We have about five inches of good ice. It's still thin enough that we wear ice pickers on the way out just in case we break through. Ice pickers are little things you hold in your hands and if you break through the ice you can use them to pick into the ice and pull yourself out. That's the theory, anyway.
I got the Eskimo ice house as a Christmas present for Steve, but it was delivered on the day I was out ice fishing with Roland. That means Steve beat me home and saw the box in the garage! It sure came in handy last weekend, so I'm not too sorry the surprise was discovered early. Besides, it's kind of a family present.
Here is the inside. I was inside most of the day because I forgot my snow pants!
Look at the crappies we caught! That's Tansy's head sniffing one of the fish. (The fish she's sniffing is a bluegill. The bluegill was just as big as the crappies!) Notice her bright orange neck gaiter? That will figure into the story about the Big Scare that I'll tell you next.
Steve and I went fishing Sunday afternoon on Cedar Lake, which is a lake pretty close to our house. Tansy got occupied with a squirrel while we dug our fishing holes. Then we noticed we no longer heard the squirrel, so we called for her. Nothing. After 10 minutes of calling, Steve left to walk the trail to find her. He came back and hour and a half later with no sign of Tansy.
It was almost dark, so we packed up and headed to the truck. I took the truck home to grab my cell phone while he went back down the trail calling her. By now it was dark. Pitch dark. I met Steve back at the lake and we drove the trails in the area. No luck. Nothing. We were worried that she was stuck in a trap, killed, drowned, hurt somewhere, stuck somewhere, just lost? She always comes to our call.
We heard barking and thought it was her, so we booked over to the road where we thought it might be coming from. Still no luck, but we were close to our house there, so we went home to warm up and call from our dock. I put out an APB on Facebook that she was missing and noted that she should have on a blue and green collar as well as a blaze orange neck gaiter. Here's a photo of her that our friend, Heather posted on Facebook during the search.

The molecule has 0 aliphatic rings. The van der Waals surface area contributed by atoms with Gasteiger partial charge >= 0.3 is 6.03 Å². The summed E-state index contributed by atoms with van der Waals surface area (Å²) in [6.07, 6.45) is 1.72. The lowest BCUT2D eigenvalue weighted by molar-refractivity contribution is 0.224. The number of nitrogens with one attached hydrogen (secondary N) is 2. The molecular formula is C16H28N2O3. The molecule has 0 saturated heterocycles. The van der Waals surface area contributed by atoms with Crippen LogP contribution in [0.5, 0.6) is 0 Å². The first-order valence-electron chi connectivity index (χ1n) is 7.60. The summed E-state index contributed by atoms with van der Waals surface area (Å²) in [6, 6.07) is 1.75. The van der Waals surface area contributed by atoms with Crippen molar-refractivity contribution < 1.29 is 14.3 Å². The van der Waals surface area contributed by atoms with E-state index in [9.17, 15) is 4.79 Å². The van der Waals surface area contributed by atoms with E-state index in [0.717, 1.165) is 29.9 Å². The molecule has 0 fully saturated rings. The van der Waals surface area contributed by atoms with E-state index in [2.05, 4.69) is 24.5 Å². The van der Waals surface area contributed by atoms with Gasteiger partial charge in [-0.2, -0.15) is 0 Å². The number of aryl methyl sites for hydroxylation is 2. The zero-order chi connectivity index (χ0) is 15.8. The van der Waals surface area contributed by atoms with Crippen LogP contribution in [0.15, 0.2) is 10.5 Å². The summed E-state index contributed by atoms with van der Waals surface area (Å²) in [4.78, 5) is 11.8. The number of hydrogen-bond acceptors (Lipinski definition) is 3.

We called for an hour at home and then went back out on the roads. We finally just came home at 9:30. Steve was exhausted from cutting wood all morning, cutting ice holes and traipsing through the woods looking for Tansy for seven hours! I couldn't sleep and knew I had to stay up until I dropped dead from exhaustion.
I was so sad. She's so skinny. She's is great shape and young (three), but she just never has carried any weight and it was going to be 10 degrees with a stiff wind over night. I knew she was either dead or terribly lost and scared and hungry. She didn't get her supper, and I started to cry.
A little after 10:00 the phone rang and it was our friend, Ellen. She was on her way home and spotted Tansy on the Echo Trail up by Bass Lake. That's SIX miles from our house! And a good five miles as the crow flies from the lake where we were ice fishing.
I tore out of the house like greased lightning - never even hollered to Steve that I was leaving. I drove carefully, though, the roads are pretty slippery. She was nowhere to be seen. I called Ellen to try to pinpoint exactly where she was when spotted and what direction she might have been going. I called for her from the place they saw her, but then decided drove a bit north directly to Bass Lake to try from there. Ellen was going to come help and see if she could be spotted further north of Bass Lake.
Just then I heard a big crashing in the woods and Tansy came barreling out to me as fast as she could. Such luck! Luck, luck, luck. Lucky that she headed west instead of north or she would have never hit the Echo Trail. Lucky that Ellen lives up the Echo and happened to be driving home right when Tansy was on the road. And lucky that Ellen heard that she was missing and saw that it was her by the bright orange neck gaiter. I know there's a lot more luck I could mention, but you get the gist.
Tansy knows she is lucky, too. She's been sticking to me like glue. I'm still a little shaky from the whole experience. I ordered a tag for her collar. Not that anyone could catch her and read it, but if she were found dead, at least I might know about it. Ellen tried to catch her, but Tansy does not like people and even on a good day you wouldn't be able to catch her. But you could trick her with a Frisbee. She'll do anything for a Frisbee.
For now she's grounded. Maybe that means she's tied to me for the rest of the winter. It's okay, though, I usually tie her to me all winter for skijoring. Remember this post of the careening death ride?
Here's a photo our neighbor, Terry Jackson, took today of the Echo Trail. Look at the woods. We have a million acres of woods out of our back door. Literally a million acres comprises the Boundary Waters Wilderness Area. Lucky that Tansy was found at all.